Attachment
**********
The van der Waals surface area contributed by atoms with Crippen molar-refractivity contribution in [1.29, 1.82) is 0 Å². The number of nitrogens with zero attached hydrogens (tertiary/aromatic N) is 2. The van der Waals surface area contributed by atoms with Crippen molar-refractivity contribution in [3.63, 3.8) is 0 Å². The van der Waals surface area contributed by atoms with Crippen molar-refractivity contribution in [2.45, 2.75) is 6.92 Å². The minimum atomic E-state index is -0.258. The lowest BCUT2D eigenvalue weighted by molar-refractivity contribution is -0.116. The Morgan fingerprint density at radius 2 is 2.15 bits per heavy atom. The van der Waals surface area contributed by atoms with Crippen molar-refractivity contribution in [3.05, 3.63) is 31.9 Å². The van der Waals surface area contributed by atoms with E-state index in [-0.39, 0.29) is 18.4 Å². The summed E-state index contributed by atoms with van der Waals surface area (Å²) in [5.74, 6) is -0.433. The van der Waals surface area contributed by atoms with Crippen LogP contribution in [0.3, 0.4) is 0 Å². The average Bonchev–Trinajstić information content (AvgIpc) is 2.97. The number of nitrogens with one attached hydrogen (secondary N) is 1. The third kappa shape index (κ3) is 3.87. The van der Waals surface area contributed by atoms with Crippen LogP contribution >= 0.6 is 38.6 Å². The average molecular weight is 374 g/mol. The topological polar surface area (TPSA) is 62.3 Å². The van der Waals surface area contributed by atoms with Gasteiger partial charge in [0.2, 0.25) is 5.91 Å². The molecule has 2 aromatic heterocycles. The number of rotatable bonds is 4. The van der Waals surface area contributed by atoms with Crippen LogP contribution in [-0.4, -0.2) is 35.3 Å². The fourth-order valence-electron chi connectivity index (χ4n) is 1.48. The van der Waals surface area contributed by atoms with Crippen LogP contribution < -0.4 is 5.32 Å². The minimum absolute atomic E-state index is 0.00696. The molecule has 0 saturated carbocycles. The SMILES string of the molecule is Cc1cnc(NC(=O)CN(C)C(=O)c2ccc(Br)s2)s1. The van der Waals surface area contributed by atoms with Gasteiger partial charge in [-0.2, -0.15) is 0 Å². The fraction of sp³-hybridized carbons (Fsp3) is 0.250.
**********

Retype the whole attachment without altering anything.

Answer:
The van der Waals surface area contributed by atoms with Crippen molar-refractivity contribution in [1.29, 1.82) is 0 Å². The number of nitrogens with zero attached hydrogens (tertiary/aromatic N) is 2. The van der Waals surface area contributed by atoms with Crippen molar-refractivity contribution in [3.63, 3.8) is 0 Å². The van der Waals surface area contributed by atoms with Crippen molar-refractivity contribution in [2.45, 2.75) is 6.92 Å². The minimum atomic E-state index is -0.258. The lowest BCUT2D eigenvalue weighted by molar-refractivity contribution is -0.116. The Morgan fingerprint density at radius 2 is 2.15 bits per heavy atom. The van der Waals surface area contributed by atoms with Crippen molar-refractivity contribution in [3.05, 3.63) is 31.9 Å². The van der Waals surface area contributed by atoms with E-state index in [-0.39, 0.29) is 18.4 Å². The summed E-state index contributed by atoms with van der Waals surface area (Å²) in [5.74, 6) is -0.433. The van der Waals surface area contributed by atoms with Crippen LogP contribution in [0.3, 0.4) is 0 Å². The average Bonchev–Trinajstić information content (AvgIpc) is 2.97. The number of nitrogens with one attached hydrogen (secondary N) is 1. The third kappa shape index (κ3) is 3.87. The van der Waals surface area contributed by atoms with Crippen LogP contribution >= 0.6 is 38.6 Å². The average molecular weight is 374 g/mol. The topological polar surface area (TPSA) is 62.3 Å². The van der Waals surface area contributed by atoms with Gasteiger partial charge in [0.2, 0.25) is 5.91 Å². The molecule has 2 aromatic heterocycles. The number of rotatable bonds is 4. The van der Waals surface area contributed by atoms with Crippen LogP contribution in [-0.4, -0.2) is 35.3 Å². The fourth-order valence-electron chi connectivity index (χ4n) is 1.48. The van der Waals surface area contributed by atoms with Crippen LogP contribution < -0.4 is 5.32 Å². The minimum absolute atomic E-state index is 0.00696. The molecule has 0 saturated carbocycles. The SMILES string of the molecule is Cc1cnc(NC(=O)CN(C)C(=O)c2ccc(Br)s2)s1. The van der Waals surface area contributed by atoms with Gasteiger partial charge in [-0.2, -0.15) is 0 Å². The fraction of sp³-hybridized carbons (Fsp3) is 0.250.